The pending challenges of the climate summit despite the Pope’s warnings in the “Laudate Deum”

Although the agreement signed by about 197 countries and Europe was considered “historic,” it sparked controversy over two basic points: Transitioning away from fossil fuels and phasing out their ineffective subsidies. According to the final document released on Wednesday, the agreement does not impose an immediate cancellation, but rather an “orderly and fair transition.”

Urgent appeal to Pope Francisco In his sermon I loved it It appears that matters leading up to the United Nations Climate Change Conference (COP28) in Dubai have been neglected or partially postponed. The Pope warned of the danger of not acting quickly to abandon fossil fuels and adopt clean energy, stressing that the current pace could lead to catastrophic consequences for the climate and society. Although nearly thirty years have passed since the first Conference of the Parties, dependence on fossil fuels, responsible for 86% of polluting emissions, is only beginning to be recognized.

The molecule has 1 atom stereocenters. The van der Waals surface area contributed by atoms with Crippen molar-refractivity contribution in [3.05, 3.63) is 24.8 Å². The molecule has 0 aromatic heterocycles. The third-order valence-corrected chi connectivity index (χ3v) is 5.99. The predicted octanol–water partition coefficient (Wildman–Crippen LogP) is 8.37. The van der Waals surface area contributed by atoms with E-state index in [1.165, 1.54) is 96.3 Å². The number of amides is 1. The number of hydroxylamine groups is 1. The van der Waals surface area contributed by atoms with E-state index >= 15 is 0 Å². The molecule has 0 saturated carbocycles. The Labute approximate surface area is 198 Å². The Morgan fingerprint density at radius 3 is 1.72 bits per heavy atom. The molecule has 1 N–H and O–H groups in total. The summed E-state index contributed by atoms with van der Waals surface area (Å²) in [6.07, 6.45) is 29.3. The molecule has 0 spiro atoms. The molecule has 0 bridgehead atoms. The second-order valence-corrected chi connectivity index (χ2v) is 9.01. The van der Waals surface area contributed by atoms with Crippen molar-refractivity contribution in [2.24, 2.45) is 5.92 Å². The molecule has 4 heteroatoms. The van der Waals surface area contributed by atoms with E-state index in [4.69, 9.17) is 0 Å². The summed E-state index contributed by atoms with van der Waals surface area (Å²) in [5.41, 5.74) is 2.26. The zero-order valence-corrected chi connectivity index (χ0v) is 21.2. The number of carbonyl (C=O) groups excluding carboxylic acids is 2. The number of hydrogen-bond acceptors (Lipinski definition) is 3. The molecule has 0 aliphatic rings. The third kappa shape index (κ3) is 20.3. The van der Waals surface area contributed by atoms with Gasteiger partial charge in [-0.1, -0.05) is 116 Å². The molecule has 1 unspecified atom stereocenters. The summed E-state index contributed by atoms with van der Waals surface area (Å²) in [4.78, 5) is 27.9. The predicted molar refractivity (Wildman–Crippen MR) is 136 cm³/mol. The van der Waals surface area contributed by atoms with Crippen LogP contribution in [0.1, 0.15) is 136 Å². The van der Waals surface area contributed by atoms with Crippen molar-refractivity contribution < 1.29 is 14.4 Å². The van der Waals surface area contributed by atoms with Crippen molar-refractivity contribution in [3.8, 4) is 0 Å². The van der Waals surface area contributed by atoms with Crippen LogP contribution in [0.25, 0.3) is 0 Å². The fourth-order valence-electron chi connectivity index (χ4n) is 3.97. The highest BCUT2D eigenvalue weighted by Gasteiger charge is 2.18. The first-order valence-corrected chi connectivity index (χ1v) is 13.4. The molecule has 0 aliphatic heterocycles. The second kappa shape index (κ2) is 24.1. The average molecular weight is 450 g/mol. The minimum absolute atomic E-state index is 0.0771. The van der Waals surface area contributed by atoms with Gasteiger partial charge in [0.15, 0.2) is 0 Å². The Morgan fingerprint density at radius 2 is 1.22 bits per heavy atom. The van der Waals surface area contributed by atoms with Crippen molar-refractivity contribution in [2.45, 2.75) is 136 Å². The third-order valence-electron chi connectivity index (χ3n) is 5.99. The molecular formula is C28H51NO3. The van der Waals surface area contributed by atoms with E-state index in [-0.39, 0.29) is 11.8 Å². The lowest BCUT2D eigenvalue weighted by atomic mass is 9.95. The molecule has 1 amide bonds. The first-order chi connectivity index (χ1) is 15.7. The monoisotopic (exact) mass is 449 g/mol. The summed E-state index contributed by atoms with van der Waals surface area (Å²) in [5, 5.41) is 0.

European bishops: ambiguous language

“While we applaud the difficult agreement to phase out fossil fuels, we are concerned about the sincerity of the parties’ commitment to implementing it effectively.” These statements represent the beginning of thinking that spread after the conclusion of the climate conference in Dubai. Father Manuel Barrios Brito, Secretary of the Committee of Episcopal Conferences of the European Union (COMECE), highlights that the European bishops celebrate the consensus reached on vital issues, such as seriously addressing losses and damages, and promoting the gradual and just abandonment of fossil fuels. However, there are concerns that the “vague language” reflects a lack of real commitment.